Projects & Possibilities: Farmer Maggot's Mushroom Basket

So there's been some excitement over the little felted bag with the big, funny name. I thought I'd take a moment to talk a little about how I combine yarn colors and show you some alternates for the Farmer Maggot's Mushroom Basket.

First of all, our favorite wool for felting in solids and heathers is Cascade 220 Worsted. I combined two of these with our newest variegated line, Wisdom Yarn's Poems, to make the original bag. At the bottom of the post I've put a couple of slideshows featuring different combinations of these two yarns.

5 Ways to make bold color work for you

It can get a little hairy combining variegateds or different brands of yarn but this project has three things going for it--one, that we're combining solids with a single variegated, two, that the variegated is the odd-brand-out, and three, it's going to be felted, so some of the differences in apparent in the unfelted yarns will become much more difficult to detect. This leads us to...

1. Match fibers first

Farmer Maggot's Mushroom Basket and other felted projects have the benefit of ironing out issues that can arise when combining yarns that have differences of spin and shine. There's no reason you can't mix and match in regular projects, but it requires a bit of a deliberate approach. For example, I like to pair a rich, shiny, single-ply with a muted multi-ply for colorwork in a variety of weights. 

2. Start with the one you love

I always start a color combination outfit-style with one element that I absolutely love. Then I poke around and find a color that it either accents, or that provides an accent. If I add a third color, I decide how strongly it should interact with either the main or accent color and look for colors in that strength.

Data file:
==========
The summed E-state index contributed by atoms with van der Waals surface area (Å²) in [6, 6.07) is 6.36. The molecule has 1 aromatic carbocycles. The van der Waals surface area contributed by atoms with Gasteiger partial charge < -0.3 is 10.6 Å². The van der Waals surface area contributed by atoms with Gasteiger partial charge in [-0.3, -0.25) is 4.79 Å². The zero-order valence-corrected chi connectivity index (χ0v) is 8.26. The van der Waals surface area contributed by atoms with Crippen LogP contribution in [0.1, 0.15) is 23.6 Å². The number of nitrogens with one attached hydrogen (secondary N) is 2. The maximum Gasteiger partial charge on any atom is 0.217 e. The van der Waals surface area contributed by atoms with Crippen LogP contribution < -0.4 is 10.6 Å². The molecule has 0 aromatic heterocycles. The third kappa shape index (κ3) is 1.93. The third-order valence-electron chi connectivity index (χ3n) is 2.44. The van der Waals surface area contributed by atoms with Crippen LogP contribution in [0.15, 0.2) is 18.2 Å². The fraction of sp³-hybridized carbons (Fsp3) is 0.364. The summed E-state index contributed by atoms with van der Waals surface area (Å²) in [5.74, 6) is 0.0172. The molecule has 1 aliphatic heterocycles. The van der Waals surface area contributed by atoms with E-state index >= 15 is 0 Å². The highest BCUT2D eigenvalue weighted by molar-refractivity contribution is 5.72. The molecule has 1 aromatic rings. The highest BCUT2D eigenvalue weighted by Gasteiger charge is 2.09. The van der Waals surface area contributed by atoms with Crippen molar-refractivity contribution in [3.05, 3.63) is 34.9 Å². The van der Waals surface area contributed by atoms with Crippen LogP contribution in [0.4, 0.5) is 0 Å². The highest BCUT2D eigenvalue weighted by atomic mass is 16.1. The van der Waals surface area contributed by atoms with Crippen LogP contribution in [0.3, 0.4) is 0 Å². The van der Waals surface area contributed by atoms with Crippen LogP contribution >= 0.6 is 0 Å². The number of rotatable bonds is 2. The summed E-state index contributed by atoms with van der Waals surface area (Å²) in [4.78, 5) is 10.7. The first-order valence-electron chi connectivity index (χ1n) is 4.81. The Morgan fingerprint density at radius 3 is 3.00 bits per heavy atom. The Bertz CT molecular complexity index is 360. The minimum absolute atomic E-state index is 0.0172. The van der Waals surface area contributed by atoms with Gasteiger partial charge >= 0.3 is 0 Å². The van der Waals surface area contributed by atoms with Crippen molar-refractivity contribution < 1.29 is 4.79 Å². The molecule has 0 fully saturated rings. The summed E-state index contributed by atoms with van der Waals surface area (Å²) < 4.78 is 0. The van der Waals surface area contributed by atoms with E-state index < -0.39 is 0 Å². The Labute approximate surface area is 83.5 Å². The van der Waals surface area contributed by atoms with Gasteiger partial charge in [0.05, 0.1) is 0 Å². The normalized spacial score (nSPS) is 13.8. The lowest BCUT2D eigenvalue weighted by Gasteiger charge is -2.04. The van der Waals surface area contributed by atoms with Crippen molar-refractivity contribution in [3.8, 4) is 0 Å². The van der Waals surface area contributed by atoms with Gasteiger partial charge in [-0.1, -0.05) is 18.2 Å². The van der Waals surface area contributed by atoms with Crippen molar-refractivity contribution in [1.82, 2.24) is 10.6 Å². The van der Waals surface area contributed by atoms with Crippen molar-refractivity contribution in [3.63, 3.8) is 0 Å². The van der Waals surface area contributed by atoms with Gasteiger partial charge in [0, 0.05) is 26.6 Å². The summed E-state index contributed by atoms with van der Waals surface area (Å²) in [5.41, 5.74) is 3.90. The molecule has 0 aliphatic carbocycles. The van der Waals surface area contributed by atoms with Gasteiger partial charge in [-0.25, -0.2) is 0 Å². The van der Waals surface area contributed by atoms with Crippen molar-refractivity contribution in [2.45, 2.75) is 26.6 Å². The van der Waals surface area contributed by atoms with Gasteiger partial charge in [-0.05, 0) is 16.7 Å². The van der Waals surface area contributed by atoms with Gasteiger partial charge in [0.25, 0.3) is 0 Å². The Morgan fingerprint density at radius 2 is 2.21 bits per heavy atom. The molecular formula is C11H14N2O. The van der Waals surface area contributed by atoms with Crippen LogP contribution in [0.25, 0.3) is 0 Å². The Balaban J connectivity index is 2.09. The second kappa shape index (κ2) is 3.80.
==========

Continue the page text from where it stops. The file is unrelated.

3. Choose color figuratively

I prefer non-literal (figurative, even) coordination over perfect matching, although you'll see some matchy-ness in the slides below. I'm also a bit of a sucker for color trends, so I have to watch myself to make sure that not everything is oatmeal and aqua or seafoam and blue or somesuch.

When I say non-literal coordination I mean that instead of finding the exact same purple shade as I see in a colorway, I might go for a dusty purple that makes the original seem more vibrant. Or if there's a hint of peachy pink, I might grab a strong coral and let those two play on each other. Color wheels are a great help with this--you can ratchet up or down the intensity of your combination and still remain in the same set of relationships by keeping in mind your colors' position on the wheel while dealing with saturation and shade rather than hue.

4. You don't have to like it to understand it

Not a fan of actually using variegateds? You can still learn a lot about what you like and why it goes together by examining variegated yarn colorways and the individual colors that appear in them. Quantity, duration, proximity and shade are all useful to note.

5. You don't have to like it forever

Sometimes the most agonizing part of choosing great colors is committing to those colors. Remind yourself that you'll make other stuff! Take pictures of color combinations you love that you don't end up using! Let yourself enjoy what you pick--it should be a fun part of making a project, rather than the worst part.


Ultimately, choosing color is super personal. No one can say that this or that color is always wrong, or even that it's always (or ever) wrong for you. If you want to embrace a few restrictions to ease the process of decision-making ("I'm a summer") then go for it, as long as what you're using and wearing makes you feel happy.

Solid/Solid/Variegated Slideshow:


Solid/Solid/Solid Slideshow: